Your business has a lot of distinctive features. It’s time to make the move and find the perfect software fit for your business, contact your SAP Business One Industry experts, Signum Solutions on 01244 676900 for more information.

Batch Traceability – Looking for a needle in a haystack

If your business produces products within a regulated industry, batch traceability is of the utmost importance. The reality of “Batch Traceability” is that it is a highly complex multi-dimension issue that touches all parts of the enterprise.

The problem arises, when you have to find the cause to understand the effect, regardless if you’re undertaking a real life or simulated product analysis and recall. Searching through your batch record Big Data, is like “looking for a needle in a haystack”. Visualisation is the optimum way to sift through the data haystack to find the information needle point to increase visibility, reduce the time and cost of analysis to make timely and informed decisions.

Using our SAP Business One – Industry Edition with ProcessForce, provides such a solution for regulated industries, allowing users to quickly understand the batch path (both forwards and backwards) and batch status through the inventory and production flow process and to then drill down to understand the transactional effects and implications across the enterprise.

If you want to know more about how can help, call 01244 676900 or fill in the form below.

 

Another Product Recall. Could Your Business Cope?

This week Sainsbury’s have issued a recall of one of their chicken products, due to a packaging error. Over the past year there have been numerous recalls by all the major supermarkets. Despite regulations and precautionary measures put in place, recalls continue on a regular basis.

Managing a product recall is an extremely difficult and challenging process.  However, having the right Business Systems in place will help you minimise the risk and allow you respond quickly and effectively should your business be faced with this situation.

At Signum we work closely with food companies looking to maintain a robust reliable solution to compliance and traceability. Our SAP Business One Industry Edition for Food and Beverage Manufacturing  is a powerful solution, simple to use and affordable. Moreover, over half of Signum Solutions’ customers operate within the food manufacturing industry, which means that we have a great deal of knowledge and expertise not only in food manufacturing system (MRP and ERP) implementation, but also in relation to the latest requirements of food manufacturing businesses.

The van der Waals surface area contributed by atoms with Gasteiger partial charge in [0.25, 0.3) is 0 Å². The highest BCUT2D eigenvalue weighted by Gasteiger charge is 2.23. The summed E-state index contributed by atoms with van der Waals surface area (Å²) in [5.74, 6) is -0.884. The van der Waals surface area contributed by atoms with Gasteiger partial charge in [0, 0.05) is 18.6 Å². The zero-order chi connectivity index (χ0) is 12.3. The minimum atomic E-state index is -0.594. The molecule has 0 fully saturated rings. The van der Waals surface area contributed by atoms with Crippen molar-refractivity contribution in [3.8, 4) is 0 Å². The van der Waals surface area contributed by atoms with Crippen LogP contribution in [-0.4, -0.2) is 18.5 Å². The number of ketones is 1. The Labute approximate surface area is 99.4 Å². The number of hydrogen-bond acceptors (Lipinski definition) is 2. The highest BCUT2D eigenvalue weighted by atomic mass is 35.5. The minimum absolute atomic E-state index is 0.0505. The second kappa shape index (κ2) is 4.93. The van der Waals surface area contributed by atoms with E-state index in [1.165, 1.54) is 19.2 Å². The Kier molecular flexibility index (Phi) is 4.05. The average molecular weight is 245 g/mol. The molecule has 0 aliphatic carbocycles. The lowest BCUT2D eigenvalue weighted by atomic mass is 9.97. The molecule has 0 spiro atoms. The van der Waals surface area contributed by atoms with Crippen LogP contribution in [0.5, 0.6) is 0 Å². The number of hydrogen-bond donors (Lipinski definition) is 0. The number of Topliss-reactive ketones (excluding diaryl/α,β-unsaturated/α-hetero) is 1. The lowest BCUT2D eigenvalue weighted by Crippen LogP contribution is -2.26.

Full Story: Food recall

To find out more about how we could help your business call 01244 676900, or click the button below.

The food & drink supply chain: the threats from food fraud

Guest Blog by Food Journalist Paul Gander

Unless yours is a vertically-integrated food & drink business which runs the entirety of its own ingredients sourcing operation from field to fork-lift, there will always be doubts and concerns about the supply chain.

Periodically, scares and scandals about upstream criminal adulteration – from melamine in milk powder to horse meat – do a particularly good job of eroding consumer and retailer confidence. Out of the 2013 horse meat debacle came the Elliott report and its key recommendation that a National Food Crime Unit (NFCU) be set up in the UK. But, given the Government’s response to that report, is this the best way to shore up downstream confidence, both among manufacturers and their customers?

Apparently in ‘listening mode’, the Government did indeed establish the NFCU under the auspices of the Food Standards Agency (FSA), and last year appointed the experienced Andy Morling as its head.

Several months into his new job, Morling admitted to me that there were serious gaps in the unit’s understanding of the threat from food crime in Britain. That is to be expected, at this stage. Less easy to accept has been the suggestion by the FSA that the NFCU may never have full investigatory powers.

If there is an episode of the Keystone Cops where the cops themselves – rather than the criminals – are handcuffed, this sounds like it. Coincidentally, one insider who worked on the Elliott report did confide that he saw the whole thing as a ‘classic Whitehall farce’ designed to kick the question of food fraud into touch. Let’s hope the drama does not shift from comedy to tragedy.

On a practical note, Morling wondered whether the principles of situational crime prevention (SCP) could be applied to the food arena. For anyone not familiar with it, SCP is defined by Cambridge University’s Institute of Criminology as any strategy aiming to reduce criminal opportunities rooted in everyday routines.

The institute cites CCTV as a prime example of SCP in action. But what would the equivalent be in a food fraud setting?